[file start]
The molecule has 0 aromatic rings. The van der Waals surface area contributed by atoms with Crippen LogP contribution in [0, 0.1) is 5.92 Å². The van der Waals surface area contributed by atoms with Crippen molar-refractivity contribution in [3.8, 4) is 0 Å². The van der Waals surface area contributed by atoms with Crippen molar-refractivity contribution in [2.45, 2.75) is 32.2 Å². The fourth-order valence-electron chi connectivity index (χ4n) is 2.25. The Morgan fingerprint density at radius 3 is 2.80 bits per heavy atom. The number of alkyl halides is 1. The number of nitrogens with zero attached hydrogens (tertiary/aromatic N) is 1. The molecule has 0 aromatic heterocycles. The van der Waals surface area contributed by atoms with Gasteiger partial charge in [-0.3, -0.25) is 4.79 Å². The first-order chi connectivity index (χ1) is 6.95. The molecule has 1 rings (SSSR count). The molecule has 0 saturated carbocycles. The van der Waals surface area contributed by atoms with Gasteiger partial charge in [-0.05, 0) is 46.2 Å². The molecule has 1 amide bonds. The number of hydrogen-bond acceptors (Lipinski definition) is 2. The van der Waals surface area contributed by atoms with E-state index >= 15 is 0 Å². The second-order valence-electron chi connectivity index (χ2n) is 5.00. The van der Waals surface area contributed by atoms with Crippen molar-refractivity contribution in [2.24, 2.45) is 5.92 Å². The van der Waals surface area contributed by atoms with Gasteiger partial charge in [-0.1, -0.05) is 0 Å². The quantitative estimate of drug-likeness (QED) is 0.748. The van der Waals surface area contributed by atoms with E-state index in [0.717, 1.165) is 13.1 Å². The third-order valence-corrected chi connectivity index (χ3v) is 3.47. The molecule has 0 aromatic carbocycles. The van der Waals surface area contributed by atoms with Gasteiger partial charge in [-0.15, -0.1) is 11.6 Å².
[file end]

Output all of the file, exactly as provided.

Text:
The molecule has 0 aromatic rings. The van der Waals surface area contributed by atoms with Crippen LogP contribution in [0, 0.1) is 5.92 Å². The van der Waals surface area contributed by atoms with Crippen molar-refractivity contribution in [3.8, 4) is 0 Å². The van der Waals surface area contributed by atoms with Crippen molar-refractivity contribution in [2.45, 2.75) is 32.2 Å². The fourth-order valence-electron chi connectivity index (χ4n) is 2.25. The Morgan fingerprint density at radius 3 is 2.80 bits per heavy atom. The number of alkyl halides is 1. The number of nitrogens with zero attached hydrogens (tertiary/aromatic N) is 1. The molecule has 0 aromatic heterocycles. The van der Waals surface area contributed by atoms with Gasteiger partial charge in [-0.3, -0.25) is 4.79 Å². The first-order chi connectivity index (χ1) is 6.95. The molecule has 1 rings (SSSR count). The molecule has 0 saturated carbocycles. The van der Waals surface area contributed by atoms with Gasteiger partial charge in [-0.05, 0) is 46.2 Å². The molecule has 1 amide bonds. The number of hydrogen-bond acceptors (Lipinski definition) is 2. The van der Waals surface area contributed by atoms with E-state index >= 15 is 0 Å². The second-order valence-electron chi connectivity index (χ2n) is 5.00. The van der Waals surface area contributed by atoms with Crippen molar-refractivity contribution in [2.24, 2.45) is 5.92 Å². The van der Waals surface area contributed by atoms with Gasteiger partial charge in [-0.1, -0.05) is 0 Å². The quantitative estimate of drug-likeness (QED) is 0.748. The van der Waals surface area contributed by atoms with E-state index in [0.717, 1.165) is 13.1 Å². The third-order valence-corrected chi connectivity index (χ3v) is 3.47. The molecule has 0 aromatic carbocycles. The van der Waals surface area contributed by atoms with Gasteiger partial charge in [-0.15, -0.1) is 11.6 Å².